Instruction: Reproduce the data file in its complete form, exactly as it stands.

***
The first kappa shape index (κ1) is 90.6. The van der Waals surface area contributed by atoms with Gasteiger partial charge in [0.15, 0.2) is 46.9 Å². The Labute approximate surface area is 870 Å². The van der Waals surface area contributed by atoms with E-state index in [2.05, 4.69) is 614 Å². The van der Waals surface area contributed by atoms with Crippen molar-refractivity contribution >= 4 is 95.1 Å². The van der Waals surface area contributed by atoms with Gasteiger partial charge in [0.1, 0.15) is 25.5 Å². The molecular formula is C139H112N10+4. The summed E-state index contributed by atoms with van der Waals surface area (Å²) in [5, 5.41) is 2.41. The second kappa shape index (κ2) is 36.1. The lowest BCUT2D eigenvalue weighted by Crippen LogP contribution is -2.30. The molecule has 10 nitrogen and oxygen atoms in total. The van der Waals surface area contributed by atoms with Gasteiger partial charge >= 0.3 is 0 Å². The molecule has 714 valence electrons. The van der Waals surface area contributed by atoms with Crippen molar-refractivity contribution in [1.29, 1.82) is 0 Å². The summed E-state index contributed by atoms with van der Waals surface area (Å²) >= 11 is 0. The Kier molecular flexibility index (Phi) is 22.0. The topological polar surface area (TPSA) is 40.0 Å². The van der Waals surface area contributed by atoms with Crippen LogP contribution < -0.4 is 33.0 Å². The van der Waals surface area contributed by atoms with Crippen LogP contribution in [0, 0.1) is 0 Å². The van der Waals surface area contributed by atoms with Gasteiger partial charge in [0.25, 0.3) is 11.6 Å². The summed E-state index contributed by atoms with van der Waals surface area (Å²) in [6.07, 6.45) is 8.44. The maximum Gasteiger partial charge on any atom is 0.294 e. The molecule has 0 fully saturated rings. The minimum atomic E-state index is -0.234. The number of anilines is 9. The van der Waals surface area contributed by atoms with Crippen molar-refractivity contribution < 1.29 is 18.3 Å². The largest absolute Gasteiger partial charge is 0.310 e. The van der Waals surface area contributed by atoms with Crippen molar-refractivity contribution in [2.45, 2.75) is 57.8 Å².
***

The first kappa shape index (κ1) is 90.6. The van der Waals surface area contributed by atoms with Gasteiger partial charge in [0.15, 0.2) is 46.9 Å². The Labute approximate surface area is 870 Å². The van der Waals surface area contributed by atoms with E-state index in [2.05, 4.69) is 614 Å². The van der Waals surface area contributed by atoms with Crippen molar-refractivity contribution >= 4 is 95.1 Å². The van der Waals surface area contributed by atoms with Gasteiger partial charge in [0.1, 0.15) is 25.5 Å². The molecular formula is C139H112N10+4. The summed E-state index contributed by atoms with van der Waals surface area (Å²) in [5, 5.41) is 2.41. The second kappa shape index (κ2) is 36.1. The lowest BCUT2D eigenvalue weighted by Crippen LogP contribution is -2.30. The molecule has 10 nitrogen and oxygen atoms in total. The van der Waals surface area contributed by atoms with Gasteiger partial charge >= 0.3 is 0 Å². The molecule has 714 valence electrons. The van der Waals surface area contributed by atoms with Crippen molar-refractivity contribution in [1.29, 1.82) is 0 Å². The summed E-state index contributed by atoms with van der Waals surface area (Å²) >= 11 is 0. The Kier molecular flexibility index (Phi) is 22.0. The topological polar surface area (TPSA) is 40.0 Å². The van der Waals surface area contributed by atoms with Crippen LogP contribution < -0.4 is 33.0 Å². The van der Waals surface area contributed by atoms with Crippen LogP contribution in [0, 0.1) is 0 Å². The van der Waals surface area contributed by atoms with Gasteiger partial charge in [0.25, 0.3) is 11.6 Å². The summed E-state index contributed by atoms with van der Waals surface area (Å²) in [6.07, 6.45) is 8.44. The maximum Gasteiger partial charge on any atom is 0.294 e. The molecule has 0 fully saturated rings. The minimum atomic E-state index is -0.234. The number of anilines is 9. The van der Waals surface area contributed by atoms with Crippen molar-refractivity contribution < 1.29 is 18.3 Å². The largest absolute Gasteiger partial charge is 0.310 e. The van der Waals surface area contributed by atoms with Crippen molar-refractivity contribution in [2.45, 2.75) is 57.8 Å².